I often wonder what those closest to me would think of my life in the classroom.
Because when I’m teaching, I’m a completely different human being than I am in “real life”.
Real Life Me is intelligent and mature; thoughtful and educated; sophisticated and cultured.
Teacher Me dances around classrooms and turns every set of classroom instructions into choreographed musical extravaganzas. Teacher Me speaks in ridiculous accents and uses over-the-top dramatic reenactments to illustrate new concepts. Teacher Me laughs at fart jokes and tortures children by eating doughnuts from the lounge right in front of them. Teacher Me is absurd and immature and weird.
People in my Real Life rarely get to see the teacher side of me. In fact, 95% of them never do. And I’m secretly relieved about that. Because if the people in my life saw the Teacher Me? My family would get me professional help, my friends would unfriend me, and I would never go on another date again ever.
That’s why I hate when other adults are in my classroom. I’m never the “real” Teacher Me with other adults. (Unless that person is a classroom aide. Those aides have seen it all… and they keep coming back… God bless them.) When other adults are in the classroom, I’m focused and serious and on top of my kids. It’s not much fun. I morph back into Real Me – the well put together, “normal”, contributing member of society… and the kids wonder if I’m feeling okay.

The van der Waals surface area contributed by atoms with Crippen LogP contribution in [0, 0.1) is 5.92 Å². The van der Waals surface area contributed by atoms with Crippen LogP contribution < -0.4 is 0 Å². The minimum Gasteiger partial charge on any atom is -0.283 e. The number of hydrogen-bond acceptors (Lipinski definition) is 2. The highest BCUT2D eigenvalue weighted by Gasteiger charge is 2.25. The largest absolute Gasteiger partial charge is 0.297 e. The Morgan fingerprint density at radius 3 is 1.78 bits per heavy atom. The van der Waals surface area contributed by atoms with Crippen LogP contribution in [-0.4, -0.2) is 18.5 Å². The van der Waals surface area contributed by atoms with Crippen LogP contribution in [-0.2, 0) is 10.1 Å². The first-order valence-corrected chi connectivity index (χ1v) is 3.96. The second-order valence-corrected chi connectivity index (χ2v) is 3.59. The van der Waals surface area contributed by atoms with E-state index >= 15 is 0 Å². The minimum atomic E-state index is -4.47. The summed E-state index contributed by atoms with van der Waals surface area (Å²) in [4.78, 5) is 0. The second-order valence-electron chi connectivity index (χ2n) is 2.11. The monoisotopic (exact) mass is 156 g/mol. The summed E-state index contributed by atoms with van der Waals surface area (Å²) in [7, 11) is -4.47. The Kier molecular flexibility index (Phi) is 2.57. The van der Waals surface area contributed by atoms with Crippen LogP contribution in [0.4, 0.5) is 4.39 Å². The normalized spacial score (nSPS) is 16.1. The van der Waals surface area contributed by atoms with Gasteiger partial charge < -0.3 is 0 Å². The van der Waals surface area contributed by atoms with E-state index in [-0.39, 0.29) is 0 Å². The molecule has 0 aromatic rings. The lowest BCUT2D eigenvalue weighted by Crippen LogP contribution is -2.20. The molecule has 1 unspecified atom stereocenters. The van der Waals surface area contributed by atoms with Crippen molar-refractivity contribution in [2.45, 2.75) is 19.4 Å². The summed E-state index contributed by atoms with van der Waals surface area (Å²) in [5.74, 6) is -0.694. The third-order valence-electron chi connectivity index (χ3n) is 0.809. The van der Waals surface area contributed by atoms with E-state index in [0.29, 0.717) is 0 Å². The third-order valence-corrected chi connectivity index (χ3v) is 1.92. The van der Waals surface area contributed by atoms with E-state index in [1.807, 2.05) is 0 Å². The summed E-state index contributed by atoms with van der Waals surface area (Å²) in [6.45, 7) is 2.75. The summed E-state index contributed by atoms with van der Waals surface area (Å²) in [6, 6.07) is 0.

But that’s the cool thing about being a teacher… you get to set up your own community… your own family… where everyone gets the inside jokes and you speak the same language and you communicate with head nods, grunts and raised eyebrows. My students get to see a side of me that no one else sees – I get to be totally and completely weird with them – and that’s a pretty cool privilege. With my students, I can have a totally absurd conversation about the consequences of nose-picking and erupt into a fit of giggles with all the rest of them when someone lets out an exceptionally noisy fart right in the middle of sustained silent reading. I don’t do that in real life! No one does that in real life! But having a classroom full of kids evolves into a familial relationship – I probably spend more time with those kids than I do with anyone else in my life. If I can’t laugh with them, then it’s going to be an exceptionally long nine months.
I think it’s easy for adults to forget what we were like as kids. We’re so busy trying to get kids to be good – to excel and work hard and try their best and be good friends and make right choices – that we forget they’re just little weirdos – walking around, being weird, trying to get better about not being weird because it’s not “normal” to be weird, when the fact of the matter is… Kids are weird! Eventually they grow out of it… but during their childhood… sometimes they need to be weird! Just like I need to be weird. We all need a safe place to be weird. And if my classroom is their safe place to be weird with their weird teacher? Then I think I’ve done my job.